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Posted March 30, 2017 - 08:18 AM

I have the #1 from Hf, Or I'll use any unsuspecting sucker that's standing next to me! And of course I have used myself.

Edited by karel, March 30, 2017 - 08:20 AM.

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#12 29 Chev ONLINE  

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Posted March 30, 2017 - 08:22 AM

Use caution if you are using style number 3 - there are some that are designed to work with conventional points and condenser systems and some that have extra resistance built in for use on HEI systems.  If you use one that is designed for HEI on a conventional system it may not jump the gap but the system may still be ok.


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#13 karel OFFLINE  

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Posted March 30, 2017 - 08:27 AM

Here's mine. It's a Lisle 50850.
attachicon.gifScreenShot119.jpg
[/quote 8.09 on ebay, free shipping,I like it. I bought it. thanks for showing it.


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#14 lrhredjb OFFLINE  

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Posted March 30, 2017 - 09:02 AM

Back in the early 60's I remember the airbase I was stationed at had an auto hobby shop. There was a machine there that would blast the deposits off of your plugs and then test them under compression. There was a viewing window where you could watch the spark and you could adjust the air pressure to simulate higher compression. I recall seeing a number of plugs fail to spark reliably under compression.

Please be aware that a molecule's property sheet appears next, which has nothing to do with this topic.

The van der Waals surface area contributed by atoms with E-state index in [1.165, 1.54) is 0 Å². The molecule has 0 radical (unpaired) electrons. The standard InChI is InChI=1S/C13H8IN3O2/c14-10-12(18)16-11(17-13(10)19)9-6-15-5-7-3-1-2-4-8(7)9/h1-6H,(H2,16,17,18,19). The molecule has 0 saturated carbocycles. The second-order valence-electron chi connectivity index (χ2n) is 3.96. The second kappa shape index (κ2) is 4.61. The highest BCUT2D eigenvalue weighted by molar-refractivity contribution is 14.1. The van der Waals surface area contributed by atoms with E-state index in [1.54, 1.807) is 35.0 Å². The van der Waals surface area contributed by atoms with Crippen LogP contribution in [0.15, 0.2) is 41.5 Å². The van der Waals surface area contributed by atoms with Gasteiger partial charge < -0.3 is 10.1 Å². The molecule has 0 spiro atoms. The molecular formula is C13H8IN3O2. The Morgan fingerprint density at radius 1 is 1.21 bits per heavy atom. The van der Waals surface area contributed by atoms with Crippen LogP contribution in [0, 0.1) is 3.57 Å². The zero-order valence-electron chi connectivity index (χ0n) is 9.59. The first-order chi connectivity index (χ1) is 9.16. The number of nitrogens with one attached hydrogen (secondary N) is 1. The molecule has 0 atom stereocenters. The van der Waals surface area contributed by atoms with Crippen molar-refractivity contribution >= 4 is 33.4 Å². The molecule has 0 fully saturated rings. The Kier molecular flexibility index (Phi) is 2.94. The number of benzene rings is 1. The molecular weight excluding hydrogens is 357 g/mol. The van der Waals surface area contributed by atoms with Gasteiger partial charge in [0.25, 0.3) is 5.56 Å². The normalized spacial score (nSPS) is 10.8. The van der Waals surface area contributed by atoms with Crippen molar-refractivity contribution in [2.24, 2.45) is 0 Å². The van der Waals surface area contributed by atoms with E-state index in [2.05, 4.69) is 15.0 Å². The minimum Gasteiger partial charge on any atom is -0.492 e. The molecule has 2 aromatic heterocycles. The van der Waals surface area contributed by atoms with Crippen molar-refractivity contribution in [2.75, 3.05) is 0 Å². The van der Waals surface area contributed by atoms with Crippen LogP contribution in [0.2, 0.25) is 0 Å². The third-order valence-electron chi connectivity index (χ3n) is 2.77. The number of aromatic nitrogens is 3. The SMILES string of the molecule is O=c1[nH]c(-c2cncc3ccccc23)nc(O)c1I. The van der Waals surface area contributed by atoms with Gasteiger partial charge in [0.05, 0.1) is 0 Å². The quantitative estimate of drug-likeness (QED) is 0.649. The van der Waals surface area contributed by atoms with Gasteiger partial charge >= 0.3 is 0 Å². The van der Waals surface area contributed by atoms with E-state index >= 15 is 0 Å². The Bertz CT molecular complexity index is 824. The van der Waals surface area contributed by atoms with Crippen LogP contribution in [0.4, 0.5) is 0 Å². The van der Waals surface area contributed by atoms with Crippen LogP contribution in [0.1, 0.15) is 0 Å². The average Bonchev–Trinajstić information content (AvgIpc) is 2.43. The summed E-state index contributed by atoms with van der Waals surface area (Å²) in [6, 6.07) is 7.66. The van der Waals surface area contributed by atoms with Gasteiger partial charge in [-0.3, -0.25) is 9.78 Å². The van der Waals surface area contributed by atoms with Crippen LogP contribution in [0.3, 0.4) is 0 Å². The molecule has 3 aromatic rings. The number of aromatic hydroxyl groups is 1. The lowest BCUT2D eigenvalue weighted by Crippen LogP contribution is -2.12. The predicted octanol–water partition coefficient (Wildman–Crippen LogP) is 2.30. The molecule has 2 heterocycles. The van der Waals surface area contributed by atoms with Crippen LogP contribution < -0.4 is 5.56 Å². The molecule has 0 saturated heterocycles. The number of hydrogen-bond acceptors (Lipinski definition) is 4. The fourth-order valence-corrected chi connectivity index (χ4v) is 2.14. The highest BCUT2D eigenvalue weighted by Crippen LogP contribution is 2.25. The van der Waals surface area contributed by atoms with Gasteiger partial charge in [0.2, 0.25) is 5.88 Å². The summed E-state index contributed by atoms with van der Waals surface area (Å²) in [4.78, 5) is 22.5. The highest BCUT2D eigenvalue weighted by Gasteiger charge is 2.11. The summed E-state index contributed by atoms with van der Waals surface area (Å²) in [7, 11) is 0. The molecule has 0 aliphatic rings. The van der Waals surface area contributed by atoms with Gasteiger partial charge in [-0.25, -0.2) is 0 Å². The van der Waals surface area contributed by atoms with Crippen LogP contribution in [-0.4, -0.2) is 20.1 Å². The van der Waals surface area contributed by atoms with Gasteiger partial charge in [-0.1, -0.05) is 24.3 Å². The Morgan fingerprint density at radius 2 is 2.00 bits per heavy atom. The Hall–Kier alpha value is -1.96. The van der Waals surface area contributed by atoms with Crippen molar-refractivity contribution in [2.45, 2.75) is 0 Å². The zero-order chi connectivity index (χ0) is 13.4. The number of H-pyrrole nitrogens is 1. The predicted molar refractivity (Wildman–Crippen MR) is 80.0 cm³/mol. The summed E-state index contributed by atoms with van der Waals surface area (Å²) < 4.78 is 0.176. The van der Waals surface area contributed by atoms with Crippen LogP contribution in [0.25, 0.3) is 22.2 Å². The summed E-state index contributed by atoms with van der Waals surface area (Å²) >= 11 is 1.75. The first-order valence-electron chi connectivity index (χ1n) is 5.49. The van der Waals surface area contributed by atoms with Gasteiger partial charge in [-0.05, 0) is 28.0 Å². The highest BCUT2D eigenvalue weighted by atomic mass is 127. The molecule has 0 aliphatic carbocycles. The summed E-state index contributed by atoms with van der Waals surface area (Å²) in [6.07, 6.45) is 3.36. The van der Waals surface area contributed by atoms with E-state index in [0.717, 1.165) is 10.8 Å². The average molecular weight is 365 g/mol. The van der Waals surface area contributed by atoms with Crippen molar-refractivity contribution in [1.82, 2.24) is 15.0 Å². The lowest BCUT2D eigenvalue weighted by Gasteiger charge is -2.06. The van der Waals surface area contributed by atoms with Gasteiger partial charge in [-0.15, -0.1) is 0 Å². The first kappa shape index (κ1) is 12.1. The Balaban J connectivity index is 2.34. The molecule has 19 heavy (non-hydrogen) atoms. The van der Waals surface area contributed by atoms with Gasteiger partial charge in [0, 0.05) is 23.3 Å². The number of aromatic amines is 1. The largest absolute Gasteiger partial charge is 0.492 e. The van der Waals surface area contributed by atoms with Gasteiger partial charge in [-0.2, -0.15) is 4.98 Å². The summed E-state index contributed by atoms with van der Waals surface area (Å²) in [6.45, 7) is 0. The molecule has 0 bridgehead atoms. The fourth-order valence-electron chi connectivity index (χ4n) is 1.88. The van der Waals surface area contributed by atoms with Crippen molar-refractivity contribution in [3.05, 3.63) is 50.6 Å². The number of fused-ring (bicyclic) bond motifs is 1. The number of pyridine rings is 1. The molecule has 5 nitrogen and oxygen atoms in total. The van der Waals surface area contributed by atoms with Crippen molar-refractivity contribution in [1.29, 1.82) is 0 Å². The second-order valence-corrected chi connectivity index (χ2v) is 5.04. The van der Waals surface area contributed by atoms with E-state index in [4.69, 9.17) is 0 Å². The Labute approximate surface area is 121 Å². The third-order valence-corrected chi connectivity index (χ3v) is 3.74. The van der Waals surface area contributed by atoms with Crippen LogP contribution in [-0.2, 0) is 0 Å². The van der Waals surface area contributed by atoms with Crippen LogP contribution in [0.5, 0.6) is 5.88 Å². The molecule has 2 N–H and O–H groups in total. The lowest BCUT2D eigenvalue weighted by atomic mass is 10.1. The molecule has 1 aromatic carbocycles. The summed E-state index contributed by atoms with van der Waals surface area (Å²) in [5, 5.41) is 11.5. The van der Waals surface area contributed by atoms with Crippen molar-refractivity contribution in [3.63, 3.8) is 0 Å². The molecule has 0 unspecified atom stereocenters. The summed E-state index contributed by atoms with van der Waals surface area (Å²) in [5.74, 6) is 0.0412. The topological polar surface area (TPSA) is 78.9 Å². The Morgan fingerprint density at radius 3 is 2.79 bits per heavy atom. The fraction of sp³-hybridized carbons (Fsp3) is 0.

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#15 hamman OFFLINE  

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Posted March 30, 2017 - 09:46 AM

I have used all three of those shown. I like the first best. Currently it is the only one I have. I have been able to tell by the color and brightness of the spark if I have a weak coil or points problem. My dad taught me a long time ago how to judge this. He was a HVAC tech long before they were techs. (LOL) He worked on oil burners and could tell by the color of the spark if a transformer was weak or or ok. He also had a gauge / tool that would let him dial up the voltage of the spark to tell if it was enough to ignite the oil coming from the nozzle  or distributor. He adapted this to use on small engines and was able to diagnose coil problems. Somewhere along the line we lost that tool and I bought my first spark tester then. Just may take on it and I like the other responses and look forward to more. Thanks.                                                                                                                                                                              Roger